Posted in Innovation, Learning Environment, Student Voice

Let’s Find Out Together: Incorporating Student Voice

Student Voice is a powerful tool to increase student engagement. We see the benefits when students are engaged: they “demonstrate internal motivation, self efficacy, and a desire for mastery” (Guthrie qtd in Davis). This is key to personalized learning and the Future Ready framework.

Allowing for Student Voice is scary for both student and teacher. We begin constructing a “journey of us.” This co-constructing of knowledge isn’t easy or comfortable. It might mean sometimes saying “I don’t know” (Alber). Better yet, it could lead to us saying, “let’s find out together.”

How do we frame this co-construction of knowledge? Here are some ideas adapted and modified from AlberMcCarthy and myself:

  • Develop norms together.
  • Brainstorm or pre-assess student knowledge and interest: pose questions, use surveys.
  • Create inquiry teams to explore the class’s interests and needs: jigsaw topics and share results.
  • Listen: students will be more invested if they know you care.
  • Model thinking: read, discuss, pause, question, make connections in front of your students and with your students.
  • Provide project options: when student choose, they are more engaged in the outcome.
  • Practice reflection and feedback: coach questioning strategies, establish class protocols, provide opportunities for reflection and feedback.

What tools are available to facilitate this?

  • Padlet: pose questions with real-time answers, vote on responses, brainstorm together, KWL
  • Today’s Meet: create a question and see the live responses, a backchannel during presentations, videos, discussions, lectures
  • Flipgrid: video responses to questions or scenarios, formal or informal feedback, respond to each other
  • Sketchnotes: visual note-taking and journaling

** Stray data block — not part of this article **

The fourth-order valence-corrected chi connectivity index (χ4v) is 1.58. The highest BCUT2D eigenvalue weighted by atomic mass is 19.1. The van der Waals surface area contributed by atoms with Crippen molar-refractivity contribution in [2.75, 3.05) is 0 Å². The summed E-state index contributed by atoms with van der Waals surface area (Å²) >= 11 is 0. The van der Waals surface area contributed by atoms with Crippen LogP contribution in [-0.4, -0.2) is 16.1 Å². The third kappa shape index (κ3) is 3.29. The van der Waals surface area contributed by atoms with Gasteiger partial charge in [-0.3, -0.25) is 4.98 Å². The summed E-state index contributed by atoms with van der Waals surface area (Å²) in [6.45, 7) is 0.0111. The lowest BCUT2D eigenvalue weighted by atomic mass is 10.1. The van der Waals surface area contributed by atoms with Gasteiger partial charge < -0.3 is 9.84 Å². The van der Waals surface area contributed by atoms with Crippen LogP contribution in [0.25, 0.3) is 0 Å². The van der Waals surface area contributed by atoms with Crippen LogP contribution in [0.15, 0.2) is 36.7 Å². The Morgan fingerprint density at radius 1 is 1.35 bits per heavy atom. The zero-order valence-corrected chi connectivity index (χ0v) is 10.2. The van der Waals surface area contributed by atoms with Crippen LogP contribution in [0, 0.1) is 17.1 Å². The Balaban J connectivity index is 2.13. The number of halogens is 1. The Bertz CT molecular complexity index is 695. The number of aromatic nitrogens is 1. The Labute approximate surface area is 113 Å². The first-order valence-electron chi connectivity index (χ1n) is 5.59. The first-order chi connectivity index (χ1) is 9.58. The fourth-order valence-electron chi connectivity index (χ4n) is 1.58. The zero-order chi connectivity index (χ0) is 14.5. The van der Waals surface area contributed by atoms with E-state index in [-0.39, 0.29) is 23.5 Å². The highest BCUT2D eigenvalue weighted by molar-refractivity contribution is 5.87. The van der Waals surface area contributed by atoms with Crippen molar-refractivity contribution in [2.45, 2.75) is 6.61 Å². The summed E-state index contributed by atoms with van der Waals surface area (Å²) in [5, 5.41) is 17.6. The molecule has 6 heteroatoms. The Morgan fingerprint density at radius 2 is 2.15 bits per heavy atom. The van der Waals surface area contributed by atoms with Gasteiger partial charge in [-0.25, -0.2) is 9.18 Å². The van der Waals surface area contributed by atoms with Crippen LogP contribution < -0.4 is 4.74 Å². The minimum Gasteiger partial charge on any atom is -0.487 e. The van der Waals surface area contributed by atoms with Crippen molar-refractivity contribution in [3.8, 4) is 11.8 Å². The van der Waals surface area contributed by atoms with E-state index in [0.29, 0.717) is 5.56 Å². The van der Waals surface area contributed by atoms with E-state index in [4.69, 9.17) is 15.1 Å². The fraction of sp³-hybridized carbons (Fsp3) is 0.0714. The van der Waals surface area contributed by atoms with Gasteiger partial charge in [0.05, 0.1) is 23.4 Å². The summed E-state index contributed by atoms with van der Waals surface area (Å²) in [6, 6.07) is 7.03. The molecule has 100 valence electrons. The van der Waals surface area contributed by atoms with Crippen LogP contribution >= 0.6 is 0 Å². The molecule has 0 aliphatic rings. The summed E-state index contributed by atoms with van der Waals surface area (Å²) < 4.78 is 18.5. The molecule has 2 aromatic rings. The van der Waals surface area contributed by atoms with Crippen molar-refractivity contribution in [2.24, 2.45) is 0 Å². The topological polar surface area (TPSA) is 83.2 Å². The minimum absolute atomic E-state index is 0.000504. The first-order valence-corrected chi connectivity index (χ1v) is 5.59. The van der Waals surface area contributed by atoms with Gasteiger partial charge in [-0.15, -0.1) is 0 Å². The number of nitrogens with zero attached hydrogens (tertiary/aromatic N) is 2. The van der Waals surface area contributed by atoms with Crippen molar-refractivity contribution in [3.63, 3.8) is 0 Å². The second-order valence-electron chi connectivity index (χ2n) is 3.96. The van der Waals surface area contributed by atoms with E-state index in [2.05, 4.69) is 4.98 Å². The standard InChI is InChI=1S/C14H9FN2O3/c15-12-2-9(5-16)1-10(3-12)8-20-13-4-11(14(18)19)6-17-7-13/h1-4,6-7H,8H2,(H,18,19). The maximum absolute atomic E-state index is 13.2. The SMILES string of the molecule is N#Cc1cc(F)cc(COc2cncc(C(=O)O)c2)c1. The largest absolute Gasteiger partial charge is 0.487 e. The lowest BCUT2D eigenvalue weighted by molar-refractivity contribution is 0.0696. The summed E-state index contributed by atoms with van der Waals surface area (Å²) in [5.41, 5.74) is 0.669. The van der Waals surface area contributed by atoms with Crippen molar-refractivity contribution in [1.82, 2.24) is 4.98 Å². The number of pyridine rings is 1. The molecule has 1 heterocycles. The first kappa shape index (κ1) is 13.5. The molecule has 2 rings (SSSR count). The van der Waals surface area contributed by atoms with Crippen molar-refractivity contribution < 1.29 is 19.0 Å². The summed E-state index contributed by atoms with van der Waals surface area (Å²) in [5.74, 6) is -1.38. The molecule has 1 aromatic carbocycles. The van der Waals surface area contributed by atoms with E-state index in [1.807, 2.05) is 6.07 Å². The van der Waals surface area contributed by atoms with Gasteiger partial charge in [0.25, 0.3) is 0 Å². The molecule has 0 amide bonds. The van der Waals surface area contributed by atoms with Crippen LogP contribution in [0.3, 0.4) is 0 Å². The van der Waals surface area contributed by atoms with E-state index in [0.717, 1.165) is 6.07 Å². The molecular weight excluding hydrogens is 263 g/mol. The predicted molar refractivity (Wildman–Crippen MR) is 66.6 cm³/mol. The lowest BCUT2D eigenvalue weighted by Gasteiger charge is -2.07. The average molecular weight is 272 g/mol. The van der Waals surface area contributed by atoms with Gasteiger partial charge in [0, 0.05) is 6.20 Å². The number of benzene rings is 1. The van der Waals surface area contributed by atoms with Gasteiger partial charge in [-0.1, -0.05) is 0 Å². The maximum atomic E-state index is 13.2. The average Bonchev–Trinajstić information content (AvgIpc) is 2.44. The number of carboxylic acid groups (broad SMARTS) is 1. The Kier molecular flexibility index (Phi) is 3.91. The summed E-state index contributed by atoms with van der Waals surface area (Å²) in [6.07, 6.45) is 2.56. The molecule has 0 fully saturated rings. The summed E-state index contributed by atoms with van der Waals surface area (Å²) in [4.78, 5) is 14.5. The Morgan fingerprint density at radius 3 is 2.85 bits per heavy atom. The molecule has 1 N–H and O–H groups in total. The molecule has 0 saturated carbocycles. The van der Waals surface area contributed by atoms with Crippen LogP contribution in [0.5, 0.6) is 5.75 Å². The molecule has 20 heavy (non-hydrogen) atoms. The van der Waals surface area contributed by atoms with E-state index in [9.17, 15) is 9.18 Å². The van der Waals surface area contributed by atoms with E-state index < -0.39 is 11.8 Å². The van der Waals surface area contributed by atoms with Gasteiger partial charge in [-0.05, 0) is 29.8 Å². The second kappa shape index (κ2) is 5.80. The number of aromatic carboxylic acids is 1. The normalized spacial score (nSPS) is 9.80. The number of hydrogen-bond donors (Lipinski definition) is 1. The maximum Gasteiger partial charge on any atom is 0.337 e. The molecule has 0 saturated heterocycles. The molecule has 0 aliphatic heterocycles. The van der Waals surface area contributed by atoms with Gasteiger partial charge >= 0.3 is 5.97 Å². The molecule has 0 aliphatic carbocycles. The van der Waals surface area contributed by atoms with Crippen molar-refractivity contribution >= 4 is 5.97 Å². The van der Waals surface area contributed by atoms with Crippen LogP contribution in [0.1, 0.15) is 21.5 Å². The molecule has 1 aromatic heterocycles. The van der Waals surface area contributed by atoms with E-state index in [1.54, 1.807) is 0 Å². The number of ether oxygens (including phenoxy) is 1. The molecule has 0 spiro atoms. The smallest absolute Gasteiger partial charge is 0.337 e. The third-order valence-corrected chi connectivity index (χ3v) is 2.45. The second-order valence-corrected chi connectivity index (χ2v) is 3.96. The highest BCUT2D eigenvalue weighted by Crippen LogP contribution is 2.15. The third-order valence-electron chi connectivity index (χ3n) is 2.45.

• Blogs: journaling, reflection, evaluation; Weebly and EduBlogs do provide private classroom options
  • Surveys: Google Forms, Microsoft Forms
  • Socratic SeminarsSpiderweb DiscussionsFishbowl

This isn’t an easy part of the journey. It’s messy and can be unpredictable, but the results are worth it!

Resources:

Posted in Collaboration, Creation, Demonstration, Differentiation, Digital Pedagogy, Technology

The 4 Essential Questions and Their Digital Resources

What are the 4 essential questions in the collaborative team process?

  • What do you want your students to know and be able to do?
  • How will you know if they’ve learned it?
  • What will you do if they don’t?
  • What will you do if they do?

These are the questions essential for collaborative teams. Where does digital learning fit within these questions?

Digital learning is embedded within each of the questions. It supports the learning process, provides the data, and gives means to the learning.

As we look at the standards and plan what we want our students to know and be able to do, digital resources like Nearpod provide means of engagement and interest in the lessons. Resources like Flipgrid and Padlet provide student voice. Resources like Explain Everything and Book Creator allow students demonstrate their learning. Resources like Showbie allow students to differentiate the format of their answers on everyday work. Resources like those that GSuite provides allow students to work collaboratively on a variety of products, share their products in teams and with the teacher. There are so many resources available for students to demonstrate what they know and are able to do!